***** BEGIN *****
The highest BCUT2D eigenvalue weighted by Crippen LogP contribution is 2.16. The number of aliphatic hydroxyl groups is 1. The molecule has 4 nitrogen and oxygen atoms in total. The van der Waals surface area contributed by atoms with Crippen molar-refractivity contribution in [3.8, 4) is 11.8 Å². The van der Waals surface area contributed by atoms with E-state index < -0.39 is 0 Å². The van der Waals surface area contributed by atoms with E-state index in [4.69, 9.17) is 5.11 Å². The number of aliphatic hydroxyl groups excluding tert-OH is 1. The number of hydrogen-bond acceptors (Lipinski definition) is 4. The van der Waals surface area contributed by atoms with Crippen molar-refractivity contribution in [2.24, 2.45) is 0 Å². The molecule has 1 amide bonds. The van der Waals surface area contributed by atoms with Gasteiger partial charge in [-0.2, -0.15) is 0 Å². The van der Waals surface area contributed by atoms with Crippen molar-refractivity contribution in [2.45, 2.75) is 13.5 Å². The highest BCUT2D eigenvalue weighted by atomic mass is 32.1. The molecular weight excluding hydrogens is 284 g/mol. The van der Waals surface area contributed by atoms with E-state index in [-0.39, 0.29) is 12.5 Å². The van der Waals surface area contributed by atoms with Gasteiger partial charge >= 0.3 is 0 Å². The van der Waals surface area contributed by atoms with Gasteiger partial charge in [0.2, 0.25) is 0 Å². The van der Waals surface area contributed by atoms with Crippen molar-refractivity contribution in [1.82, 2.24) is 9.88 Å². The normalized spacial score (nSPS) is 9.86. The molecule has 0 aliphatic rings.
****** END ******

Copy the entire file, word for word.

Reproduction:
The highest BCUT2D eigenvalue weighted by Crippen LogP contribution is 2.16. The number of aliphatic hydroxyl groups is 1. The molecule has 4 nitrogen and oxygen atoms in total. The van der Waals surface area contributed by atoms with Crippen molar-refractivity contribution in [3.8, 4) is 11.8 Å². The van der Waals surface area contributed by atoms with E-state index < -0.39 is 0 Å². The van der Waals surface area contributed by atoms with E-state index in [4.69, 9.17) is 5.11 Å². The number of aliphatic hydroxyl groups excluding tert-OH is 1. The number of hydrogen-bond acceptors (Lipinski definition) is 4. The van der Waals surface area contributed by atoms with Crippen molar-refractivity contribution in [2.24, 2.45) is 0 Å². The molecule has 1 amide bonds. The van der Waals surface area contributed by atoms with Gasteiger partial charge in [-0.2, -0.15) is 0 Å². The van der Waals surface area contributed by atoms with Crippen molar-refractivity contribution in [2.45, 2.75) is 13.5 Å². The highest BCUT2D eigenvalue weighted by atomic mass is 32.1. The molecular weight excluding hydrogens is 284 g/mol. The van der Waals surface area contributed by atoms with E-state index in [-0.39, 0.29) is 12.5 Å². The van der Waals surface area contributed by atoms with Gasteiger partial charge >= 0.3 is 0 Å². The van der Waals surface area contributed by atoms with Gasteiger partial charge in [0.2, 0.25) is 0 Å². The van der Waals surface area contributed by atoms with Crippen molar-refractivity contribution in [1.82, 2.24) is 9.88 Å². The normalized spacial score (nSPS) is 9.86. The molecule has 0 aliphatic rings.